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Solicitor refusing to pay out(9 Posts)
I am having issues with a UK solicitor regarding inheritance funds.
My siblings and I do not get on and haven't spoken since the death of my mother last march. My siblings employed a solicitor (a friend of my brothers) of Birmingham to gain probate and deal with my late mothers affairs.
I live in NZ so used a solicitor over here as a go between for all parties. I refused to give up my executor rights despite being requested 9 times by the solicitor and threats from my brother that I would never see a penny as I had chosen to leave the country. Probate was granted and everything was sold etc.My brother and sister were paid out at the beginning of July. However when my share of the inheritance did not arrive so my solicitor asked their solicitor for an update of when they should arrive.
She claimed that she had sent them several weeks ago (15 July) and would and to chase this up with the bank as the money was now "missing". Since then she has refused to answer any phone messages or emails from either me or my solicitor.
My NZ solicitor says she can do nothing more and the legal ombudsman say because I did not employ her they can do nothing either.
What can I do??
[names removed by MNHQ]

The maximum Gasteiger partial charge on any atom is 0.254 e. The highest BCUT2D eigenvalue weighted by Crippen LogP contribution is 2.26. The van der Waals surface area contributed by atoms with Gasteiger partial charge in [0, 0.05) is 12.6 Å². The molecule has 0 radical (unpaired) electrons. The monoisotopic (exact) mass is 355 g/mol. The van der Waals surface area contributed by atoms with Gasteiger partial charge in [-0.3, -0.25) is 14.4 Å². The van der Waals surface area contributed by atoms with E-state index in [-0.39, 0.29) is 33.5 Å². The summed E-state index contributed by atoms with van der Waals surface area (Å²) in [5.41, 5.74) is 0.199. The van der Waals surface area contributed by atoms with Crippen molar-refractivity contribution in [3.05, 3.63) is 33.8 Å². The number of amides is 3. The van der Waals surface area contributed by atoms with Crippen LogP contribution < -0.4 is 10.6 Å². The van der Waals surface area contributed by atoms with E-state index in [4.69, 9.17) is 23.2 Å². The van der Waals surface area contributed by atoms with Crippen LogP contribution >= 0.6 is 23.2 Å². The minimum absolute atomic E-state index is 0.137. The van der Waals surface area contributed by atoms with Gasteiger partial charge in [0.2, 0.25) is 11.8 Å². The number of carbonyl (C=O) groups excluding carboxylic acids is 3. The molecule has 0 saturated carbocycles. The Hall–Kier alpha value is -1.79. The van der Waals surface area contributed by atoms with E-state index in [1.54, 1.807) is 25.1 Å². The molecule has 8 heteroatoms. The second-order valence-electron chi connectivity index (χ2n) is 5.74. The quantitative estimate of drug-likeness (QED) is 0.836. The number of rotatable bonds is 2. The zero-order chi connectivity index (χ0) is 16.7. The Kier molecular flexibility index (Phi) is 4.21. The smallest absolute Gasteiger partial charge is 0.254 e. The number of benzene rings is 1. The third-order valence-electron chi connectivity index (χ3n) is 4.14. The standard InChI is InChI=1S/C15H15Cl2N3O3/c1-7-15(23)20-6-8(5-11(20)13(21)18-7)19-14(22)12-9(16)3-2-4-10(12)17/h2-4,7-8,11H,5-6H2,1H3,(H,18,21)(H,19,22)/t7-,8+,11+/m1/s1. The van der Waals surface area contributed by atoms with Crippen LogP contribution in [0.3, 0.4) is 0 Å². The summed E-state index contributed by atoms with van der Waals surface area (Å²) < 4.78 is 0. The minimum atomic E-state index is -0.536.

Take her and the firm to court. They owe you a debt.
I second Vanitas sentiments as if they had sent to cash off to the bank there would be a paper trail (aka bankers draft / transfer of money statement sorry forgot exact name for solicetor moving inherentance) so would easily be seen if they had done so (if they have not got the records you can use that as gross incompetance and more likely to win a case but sadly you would need to hire a UK lawyer as I am sure that New Zealand has different laws to the UK (as laws vairy greatly between england and scotland etc) so to achive the best outcome that would be my approch to sorting it.
if it does go to court you are most likely going to win unless they can cartigotry prove that its the banks fault why the money hasnt arrived (doubtful but banks do mess up sometimes)
But firstly employ a UK lawyer to write a legal letter to Sarah dwight informing them if the money does not turn up you will be taking them to court and the legal ombudsman should be chasing it up as it would fall under the malprctice the lie like that and you would be disbarred if found guilty of that (I dont know why they were saying they cant do anything we took a solicoter to court who fucked up our house purchise transaction that we did not employ but they got involed as it brought the legal stuff into disrupt or something
Her bank records should be in place to,prove what was done and when and the bank should be able to recall it. Speak to the law society. They have a complains section that will help.
Write to the senior partner of her practice (pm me if you need help finding out who it is) and if you get no joy, the Soliciotr s Regulation Authority should be your next step.
Did you/your solicitor give bank details to which the funds should have been sent? Is it possible you siblings have given her "your" bank details, that aren't actually yours at all?